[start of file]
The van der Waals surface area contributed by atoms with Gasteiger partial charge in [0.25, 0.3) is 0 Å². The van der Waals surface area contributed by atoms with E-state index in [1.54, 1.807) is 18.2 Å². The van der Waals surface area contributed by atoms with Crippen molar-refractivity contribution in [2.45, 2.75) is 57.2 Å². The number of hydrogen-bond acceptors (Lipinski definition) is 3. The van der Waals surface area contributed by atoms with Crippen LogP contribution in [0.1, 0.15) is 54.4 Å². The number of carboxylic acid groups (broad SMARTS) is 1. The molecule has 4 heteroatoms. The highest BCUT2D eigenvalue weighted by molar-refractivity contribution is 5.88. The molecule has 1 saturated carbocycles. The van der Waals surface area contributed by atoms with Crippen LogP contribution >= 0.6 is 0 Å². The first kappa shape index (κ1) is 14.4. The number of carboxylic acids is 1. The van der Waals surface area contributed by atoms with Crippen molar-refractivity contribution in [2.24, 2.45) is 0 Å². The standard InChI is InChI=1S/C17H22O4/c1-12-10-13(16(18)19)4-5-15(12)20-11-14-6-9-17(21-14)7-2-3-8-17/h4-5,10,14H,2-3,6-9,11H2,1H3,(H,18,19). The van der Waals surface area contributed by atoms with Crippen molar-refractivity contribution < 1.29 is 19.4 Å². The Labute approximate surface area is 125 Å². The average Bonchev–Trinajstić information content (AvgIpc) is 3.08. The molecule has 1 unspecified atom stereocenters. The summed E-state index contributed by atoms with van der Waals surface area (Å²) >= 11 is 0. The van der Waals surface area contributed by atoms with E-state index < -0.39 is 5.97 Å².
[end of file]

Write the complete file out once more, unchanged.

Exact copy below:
The van der Waals surface area contributed by atoms with Gasteiger partial charge in [0.25, 0.3) is 0 Å². The van der Waals surface area contributed by atoms with E-state index in [1.54, 1.807) is 18.2 Å². The van der Waals surface area contributed by atoms with Crippen molar-refractivity contribution in [2.45, 2.75) is 57.2 Å². The number of hydrogen-bond acceptors (Lipinski definition) is 3. The van der Waals surface area contributed by atoms with Crippen LogP contribution in [0.1, 0.15) is 54.4 Å². The number of carboxylic acid groups (broad SMARTS) is 1. The molecule has 4 heteroatoms. The highest BCUT2D eigenvalue weighted by molar-refractivity contribution is 5.88. The molecule has 1 saturated carbocycles. The van der Waals surface area contributed by atoms with Crippen LogP contribution >= 0.6 is 0 Å². The first kappa shape index (κ1) is 14.4. The number of carboxylic acids is 1. The van der Waals surface area contributed by atoms with Crippen molar-refractivity contribution in [2.24, 2.45) is 0 Å². The standard InChI is InChI=1S/C17H22O4/c1-12-10-13(16(18)19)4-5-15(12)20-11-14-6-9-17(21-14)7-2-3-8-17/h4-5,10,14H,2-3,6-9,11H2,1H3,(H,18,19). The van der Waals surface area contributed by atoms with Crippen molar-refractivity contribution < 1.29 is 19.4 Å². The Labute approximate surface area is 125 Å². The average Bonchev–Trinajstić information content (AvgIpc) is 3.08. The molecule has 1 unspecified atom stereocenters. The summed E-state index contributed by atoms with van der Waals surface area (Å²) >= 11 is 0. The van der Waals surface area contributed by atoms with E-state index < -0.39 is 5.97 Å².